Portland Mayor Joins Chorus Calling for a More Thorough Review of I-5 Expansion in the Rose Quarter

A Dec. 12 letter sent to Gov. Kate Brown, says: "We continue to have concerns about the stewardship and outcomes of the Project."

Traffic in Portland's Rose Quarter (Daniel Stindt)

Four top Portland-area elected officials are calling for a more thorough review of the proposed $450 million expansion of Interstate 5 at the Rose Quarter.

Portland Mayor Ted Wheeler today joined Metro Council President Lynn Peterson, Multnomah County Commissioner Jessica Vega Pederson and City Commissioner Chloe Eudaly in calling for a full-blown environmental impact statement, which would delay the project.

Eudaly had previously called for an environmental impact statement, as have Portland Public Schools and House Speaker Tina Kotek (D-Portland).

Eudaly, Wheeler, Peterson and Vega Pederson have been among the officials meeting with the Oregon Department of Transportation for the last six months to work on improving the project.

"Over the past six months, our agencies have participated in an informal process with the Oregon Transportation Commission (OTC) with the sincere desire to collaboratively pursue a path forward," reads the Dec. 12 letter sent by Peterson and the others to Gov. Kate Brown and the members of OTC, which guides state transportation policy. "The OTC has yet to articulate how our input would be addressed or how our recommendations would be incorporated. We continue to have concerns about the stewardship and outcomes of the Project."

This development adds new pressure for the Oregon Transportation Commission to approve an EIS at its Dec. 17 meeting next week.

Wheeler has been under significant pressure from climate activists to ask for the review. In an April letter, with Peterson, he raised questions about the project without formally calling for a more thorough review.  "They feel initial requests weren't being addressed," says spokesman Timothy Becker.

Asked what had changed for her, Peterson denied changing course.

"Our message hasn't changed throughout this entire process," Peterson tells WW. "Every letter that we've written has been asking and requesting an EIS or asking why they didn't do an EIS."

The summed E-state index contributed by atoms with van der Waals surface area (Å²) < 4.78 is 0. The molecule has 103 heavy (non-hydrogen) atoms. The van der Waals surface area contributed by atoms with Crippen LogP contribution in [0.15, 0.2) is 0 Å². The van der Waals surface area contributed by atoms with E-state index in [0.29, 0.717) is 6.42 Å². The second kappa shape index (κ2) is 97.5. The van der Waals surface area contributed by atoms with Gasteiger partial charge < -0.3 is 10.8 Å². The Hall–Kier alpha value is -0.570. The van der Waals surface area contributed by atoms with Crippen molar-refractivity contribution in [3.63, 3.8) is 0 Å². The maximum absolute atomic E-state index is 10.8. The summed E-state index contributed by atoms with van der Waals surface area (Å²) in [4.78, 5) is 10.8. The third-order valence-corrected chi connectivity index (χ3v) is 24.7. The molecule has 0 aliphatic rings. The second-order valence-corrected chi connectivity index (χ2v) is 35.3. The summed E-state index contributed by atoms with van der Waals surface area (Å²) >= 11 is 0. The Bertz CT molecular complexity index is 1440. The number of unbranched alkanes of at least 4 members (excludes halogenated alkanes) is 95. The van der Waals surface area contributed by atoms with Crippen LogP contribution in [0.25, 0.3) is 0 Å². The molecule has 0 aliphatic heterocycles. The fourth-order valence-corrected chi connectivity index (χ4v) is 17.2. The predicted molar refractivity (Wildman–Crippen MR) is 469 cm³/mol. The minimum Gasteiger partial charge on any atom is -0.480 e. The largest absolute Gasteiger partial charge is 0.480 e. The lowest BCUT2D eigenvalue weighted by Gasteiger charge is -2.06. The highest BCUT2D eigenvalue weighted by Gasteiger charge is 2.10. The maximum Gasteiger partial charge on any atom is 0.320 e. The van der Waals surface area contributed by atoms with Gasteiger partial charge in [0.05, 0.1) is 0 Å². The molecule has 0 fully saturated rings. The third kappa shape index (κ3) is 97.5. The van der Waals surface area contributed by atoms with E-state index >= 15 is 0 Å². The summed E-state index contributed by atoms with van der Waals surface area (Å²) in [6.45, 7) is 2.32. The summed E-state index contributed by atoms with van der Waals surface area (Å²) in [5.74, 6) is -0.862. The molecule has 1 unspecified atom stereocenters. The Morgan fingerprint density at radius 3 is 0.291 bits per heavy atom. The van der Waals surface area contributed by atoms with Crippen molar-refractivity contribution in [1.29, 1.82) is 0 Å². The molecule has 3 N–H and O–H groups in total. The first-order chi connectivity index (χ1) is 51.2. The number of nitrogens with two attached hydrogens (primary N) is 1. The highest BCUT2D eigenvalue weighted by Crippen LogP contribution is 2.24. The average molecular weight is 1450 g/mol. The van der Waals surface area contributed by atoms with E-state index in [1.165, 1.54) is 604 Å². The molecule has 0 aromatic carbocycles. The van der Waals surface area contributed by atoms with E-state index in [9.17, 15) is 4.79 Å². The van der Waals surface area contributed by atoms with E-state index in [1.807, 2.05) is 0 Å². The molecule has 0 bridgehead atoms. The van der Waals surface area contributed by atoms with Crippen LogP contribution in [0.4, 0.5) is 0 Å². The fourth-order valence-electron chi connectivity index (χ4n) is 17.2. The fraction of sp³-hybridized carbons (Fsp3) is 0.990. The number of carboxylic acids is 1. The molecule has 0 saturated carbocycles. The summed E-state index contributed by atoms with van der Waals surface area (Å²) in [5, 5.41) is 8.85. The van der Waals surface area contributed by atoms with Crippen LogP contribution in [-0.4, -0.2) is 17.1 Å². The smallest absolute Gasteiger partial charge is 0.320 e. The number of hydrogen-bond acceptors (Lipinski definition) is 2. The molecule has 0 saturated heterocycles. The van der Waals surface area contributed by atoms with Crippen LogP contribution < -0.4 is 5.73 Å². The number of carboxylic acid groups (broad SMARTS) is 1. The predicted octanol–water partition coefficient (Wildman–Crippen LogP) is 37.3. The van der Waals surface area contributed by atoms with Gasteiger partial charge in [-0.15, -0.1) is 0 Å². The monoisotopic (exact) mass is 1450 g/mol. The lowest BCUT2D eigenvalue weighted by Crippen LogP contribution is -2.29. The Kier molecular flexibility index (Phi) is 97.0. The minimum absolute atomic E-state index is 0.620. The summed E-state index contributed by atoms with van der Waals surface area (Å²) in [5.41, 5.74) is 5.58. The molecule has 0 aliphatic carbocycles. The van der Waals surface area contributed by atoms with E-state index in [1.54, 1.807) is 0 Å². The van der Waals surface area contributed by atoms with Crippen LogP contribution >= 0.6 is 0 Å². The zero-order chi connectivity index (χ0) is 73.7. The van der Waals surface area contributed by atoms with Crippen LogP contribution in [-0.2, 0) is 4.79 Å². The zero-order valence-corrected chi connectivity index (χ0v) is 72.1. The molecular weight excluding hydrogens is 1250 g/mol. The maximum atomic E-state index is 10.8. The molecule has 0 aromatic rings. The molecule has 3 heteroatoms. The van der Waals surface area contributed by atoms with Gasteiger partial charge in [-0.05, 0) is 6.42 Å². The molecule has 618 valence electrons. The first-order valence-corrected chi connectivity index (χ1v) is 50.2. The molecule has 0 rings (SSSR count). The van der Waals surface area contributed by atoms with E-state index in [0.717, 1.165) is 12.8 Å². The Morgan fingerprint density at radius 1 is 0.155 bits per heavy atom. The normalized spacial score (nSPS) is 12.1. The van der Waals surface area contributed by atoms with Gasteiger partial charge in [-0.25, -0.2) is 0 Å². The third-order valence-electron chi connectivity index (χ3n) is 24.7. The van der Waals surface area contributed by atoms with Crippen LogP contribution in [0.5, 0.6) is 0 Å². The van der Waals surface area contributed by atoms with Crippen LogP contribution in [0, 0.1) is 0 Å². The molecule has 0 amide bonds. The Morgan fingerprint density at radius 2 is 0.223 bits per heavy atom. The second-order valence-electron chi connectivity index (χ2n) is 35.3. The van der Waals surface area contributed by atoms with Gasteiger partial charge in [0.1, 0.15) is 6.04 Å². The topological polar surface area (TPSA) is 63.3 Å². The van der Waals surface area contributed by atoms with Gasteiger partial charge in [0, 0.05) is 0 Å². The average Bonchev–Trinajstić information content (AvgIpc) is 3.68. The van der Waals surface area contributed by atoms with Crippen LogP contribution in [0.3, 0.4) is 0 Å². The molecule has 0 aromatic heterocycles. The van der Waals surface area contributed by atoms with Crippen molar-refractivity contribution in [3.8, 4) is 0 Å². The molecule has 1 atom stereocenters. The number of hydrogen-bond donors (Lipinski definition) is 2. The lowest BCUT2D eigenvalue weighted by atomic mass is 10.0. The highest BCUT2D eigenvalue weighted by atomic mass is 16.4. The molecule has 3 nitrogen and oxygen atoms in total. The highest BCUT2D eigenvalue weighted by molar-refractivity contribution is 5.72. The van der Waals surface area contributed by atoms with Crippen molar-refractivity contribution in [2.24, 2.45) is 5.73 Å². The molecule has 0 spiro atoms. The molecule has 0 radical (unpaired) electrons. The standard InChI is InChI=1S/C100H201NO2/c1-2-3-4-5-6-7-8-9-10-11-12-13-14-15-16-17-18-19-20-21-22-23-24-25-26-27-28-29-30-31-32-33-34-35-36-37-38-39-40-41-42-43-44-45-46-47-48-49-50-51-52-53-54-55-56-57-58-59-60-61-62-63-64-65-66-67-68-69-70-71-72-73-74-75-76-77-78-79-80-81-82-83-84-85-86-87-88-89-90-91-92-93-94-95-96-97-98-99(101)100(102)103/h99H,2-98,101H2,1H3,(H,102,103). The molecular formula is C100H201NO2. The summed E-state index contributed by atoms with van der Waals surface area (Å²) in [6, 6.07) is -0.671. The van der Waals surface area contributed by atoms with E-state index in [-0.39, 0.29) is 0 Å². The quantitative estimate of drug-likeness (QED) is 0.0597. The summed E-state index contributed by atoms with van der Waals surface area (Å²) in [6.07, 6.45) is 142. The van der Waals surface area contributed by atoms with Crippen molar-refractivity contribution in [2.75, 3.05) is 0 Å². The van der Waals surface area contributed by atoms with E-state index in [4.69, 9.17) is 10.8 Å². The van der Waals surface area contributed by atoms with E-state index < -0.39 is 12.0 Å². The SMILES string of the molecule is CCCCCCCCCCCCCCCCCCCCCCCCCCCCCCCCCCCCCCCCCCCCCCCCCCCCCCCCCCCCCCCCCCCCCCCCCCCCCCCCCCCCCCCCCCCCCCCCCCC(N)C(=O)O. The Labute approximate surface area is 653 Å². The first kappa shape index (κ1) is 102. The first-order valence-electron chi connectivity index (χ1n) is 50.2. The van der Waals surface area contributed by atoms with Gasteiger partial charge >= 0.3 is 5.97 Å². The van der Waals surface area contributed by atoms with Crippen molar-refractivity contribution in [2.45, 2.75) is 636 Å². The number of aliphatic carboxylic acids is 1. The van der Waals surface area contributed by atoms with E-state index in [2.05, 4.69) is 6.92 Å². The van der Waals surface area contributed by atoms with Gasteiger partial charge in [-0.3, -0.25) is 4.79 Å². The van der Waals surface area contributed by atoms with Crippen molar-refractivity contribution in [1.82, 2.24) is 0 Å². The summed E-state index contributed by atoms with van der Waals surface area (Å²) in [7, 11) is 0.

It's unclear why Peterson would claim she'd always called for an EIS, since her previous correspondence with OTC did not call for an EIS and did not even mention the concept. (A scathing letter sent by Metro bureaucrats also did not call for an EIS.)

Vega Pederson highlighted the concerns about equity, given the highway's original construction which ran through a traditionally black neighborhood.

"There have been ongoing discussions with ODOT about the importance of this project on the Albina community," she tells WW. "But we haven't seen action on ODOT's part that they've been incorporating community needs, and that has to happen. This letter is calling out the importance of the project moving forward in the right way. We don't want to repeat the sins of the past, let alone make them worse."

Related: Regional Government Metro Stops Just Short of Saying the Oregon Department of Transportation Is Lying About Highway Project

Critics of the project celebrated, saying they hoped the OTC will listen to the elected officials.

"We're grateful that local elected officials realized they could no longer ignore the thousands of constituents, community organizations, and youth climate leaders who correctly pointed out months ago that ODOT's abysmal freeway expansion proposal warrants far greater scrutiny and better community engagement," says Aaron Brown, organizer with No More Freeways, a group opposing the project.

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